Because it was in the geologic impact zone when India’s continental plate met Asia’s, Ladakh is sandwiched between two huge mountain systems, the Himalaya to the south and the Karakoram to the north. Among the many lasting effects of this collision are the amazing variety of colored rocks and the extraordinary geologic formations seen on every trekking route.

Ladakh means “Land of Mountain Passes”, and on most treks you’ll cross at least one pass a day. Because you’ll start at an altitude 10,000 feet above sea level and continue up from there, the trekking is fairly rigorous. Acclimating to the altitude is key to a safe and healthy trek, especially for children. Before the trip, it might be helpful to ask your doctor about the prescription medication, Diamox, which alleviates “mountain sickness,” just in case.

A Visit to Leh

Ladakh’s commercial hub, Leh, sits at 12,000 ft. and is the best place to spend a few days getting used to the thin air. I found a quiet, charming, very inexpensive guest house recommended by friends. My room had windows on three sides which faced the mountains from two and the Leh Palace, a tall imposing structure resembling Tibet’s Potala Palace, from the third. While I waited for the local trekking agent to gather a group, I tried to stay in shape and found plenty to do. The now-abandoned, 17th-century Leh Palace, built nine stories high on a hill above the town, offers great views of housing, the surrounding mountains, and the local polo grounds where the lucky might catch a game. Leh also has many shops selling excellent turquoise jewelry, beautiful hand-woven folk rugs, and Tibetan curios. When you tire of urban life, you can make a daytrip to the nearby monasteries and villages such as Alchi, Thikse, Stok, Spituk, and Likir, to name a few.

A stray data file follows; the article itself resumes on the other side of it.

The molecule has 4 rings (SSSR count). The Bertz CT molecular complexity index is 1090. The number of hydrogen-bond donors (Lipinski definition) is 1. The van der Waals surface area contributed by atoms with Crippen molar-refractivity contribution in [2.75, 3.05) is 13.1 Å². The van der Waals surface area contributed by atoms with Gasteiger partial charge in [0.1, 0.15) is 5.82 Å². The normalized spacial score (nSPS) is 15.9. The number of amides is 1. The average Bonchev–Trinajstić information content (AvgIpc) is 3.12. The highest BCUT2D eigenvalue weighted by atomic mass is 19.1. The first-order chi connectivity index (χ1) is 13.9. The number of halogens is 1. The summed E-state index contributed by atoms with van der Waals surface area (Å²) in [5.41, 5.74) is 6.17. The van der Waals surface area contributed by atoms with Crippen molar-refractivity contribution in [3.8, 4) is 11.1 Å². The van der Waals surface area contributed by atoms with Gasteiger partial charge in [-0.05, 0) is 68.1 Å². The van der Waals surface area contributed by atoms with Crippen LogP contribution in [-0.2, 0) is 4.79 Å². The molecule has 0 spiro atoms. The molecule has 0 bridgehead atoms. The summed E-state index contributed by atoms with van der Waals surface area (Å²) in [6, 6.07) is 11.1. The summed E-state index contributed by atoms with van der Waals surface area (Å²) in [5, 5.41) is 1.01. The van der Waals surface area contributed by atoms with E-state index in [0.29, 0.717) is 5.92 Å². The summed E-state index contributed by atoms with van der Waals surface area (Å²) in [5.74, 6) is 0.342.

On the Road Again

On the second trekking route I took, I met another traveling family — Grete, a single mom, and her 8-year-old son, Hans. Grete confided in me that Hans hated hiking back home in Austria, so she had arranged a pony for him so they could trek to villages together. To her great surprise, he preferred to walk, while she rode! I liked Hans, and helped him one night by translating his German so he could talk with some Indian Air Force pilots who were sharing our camp site. It turned out the young man was an avid aviation fan, and he excitedly brought out a deck of cards decorated with aircraft photos, then asked the pilots which jets and helicopters they flew.

As elsewhere in northern India, Ladakh also offers white water rafting and jeep safari adventures, though there are age requirements for some activities. So if you’ve been postponing a trek until the kids grow up, wait no longer. Ladakh — Shangri-La to one generation and the land of My Little Pony to another — is the right adventure destination for you.